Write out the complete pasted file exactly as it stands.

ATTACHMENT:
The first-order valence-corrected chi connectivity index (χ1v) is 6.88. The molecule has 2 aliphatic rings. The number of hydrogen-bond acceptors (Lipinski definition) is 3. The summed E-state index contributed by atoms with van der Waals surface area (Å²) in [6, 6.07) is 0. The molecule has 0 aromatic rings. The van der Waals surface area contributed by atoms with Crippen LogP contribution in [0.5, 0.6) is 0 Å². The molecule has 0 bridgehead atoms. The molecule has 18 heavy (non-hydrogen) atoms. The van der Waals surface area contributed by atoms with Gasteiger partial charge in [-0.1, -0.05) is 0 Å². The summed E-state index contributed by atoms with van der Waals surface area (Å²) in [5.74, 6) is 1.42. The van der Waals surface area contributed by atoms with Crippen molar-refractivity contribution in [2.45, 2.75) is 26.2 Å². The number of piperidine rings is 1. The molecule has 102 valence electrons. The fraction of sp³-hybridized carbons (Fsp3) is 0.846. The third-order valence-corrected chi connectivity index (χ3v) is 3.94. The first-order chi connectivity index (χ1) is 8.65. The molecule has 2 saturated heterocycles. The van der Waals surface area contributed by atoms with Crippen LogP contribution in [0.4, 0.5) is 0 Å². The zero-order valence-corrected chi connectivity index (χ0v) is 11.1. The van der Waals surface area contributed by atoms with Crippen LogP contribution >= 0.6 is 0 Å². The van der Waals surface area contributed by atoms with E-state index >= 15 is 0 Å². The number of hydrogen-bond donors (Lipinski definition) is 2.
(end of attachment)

The first-order valence-corrected chi connectivity index (χ1v) is 6.88. The molecule has 2 aliphatic rings. The number of hydrogen-bond acceptors (Lipinski definition) is 3. The summed E-state index contributed by atoms with van der Waals surface area (Å²) in [6, 6.07) is 0. The molecule has 0 aromatic rings. The van der Waals surface area contributed by atoms with Crippen LogP contribution in [0.5, 0.6) is 0 Å². The molecule has 0 bridgehead atoms. The molecule has 18 heavy (non-hydrogen) atoms. The van der Waals surface area contributed by atoms with Gasteiger partial charge in [-0.1, -0.05) is 0 Å². The summed E-state index contributed by atoms with van der Waals surface area (Å²) in [5.74, 6) is 1.42. The van der Waals surface area contributed by atoms with Crippen molar-refractivity contribution in [2.45, 2.75) is 26.2 Å². The number of piperidine rings is 1. The molecule has 102 valence electrons. The fraction of sp³-hybridized carbons (Fsp3) is 0.846. The third-order valence-corrected chi connectivity index (χ3v) is 3.94. The first-order chi connectivity index (χ1) is 8.65. The molecule has 2 saturated heterocycles. The van der Waals surface area contributed by atoms with Crippen LogP contribution in [0.4, 0.5) is 0 Å². The zero-order valence-corrected chi connectivity index (χ0v) is 11.1. The van der Waals surface area contributed by atoms with Crippen LogP contribution >= 0.6 is 0 Å². The van der Waals surface area contributed by atoms with E-state index >= 15 is 0 Å². The number of hydrogen-bond donors (Lipinski definition) is 2.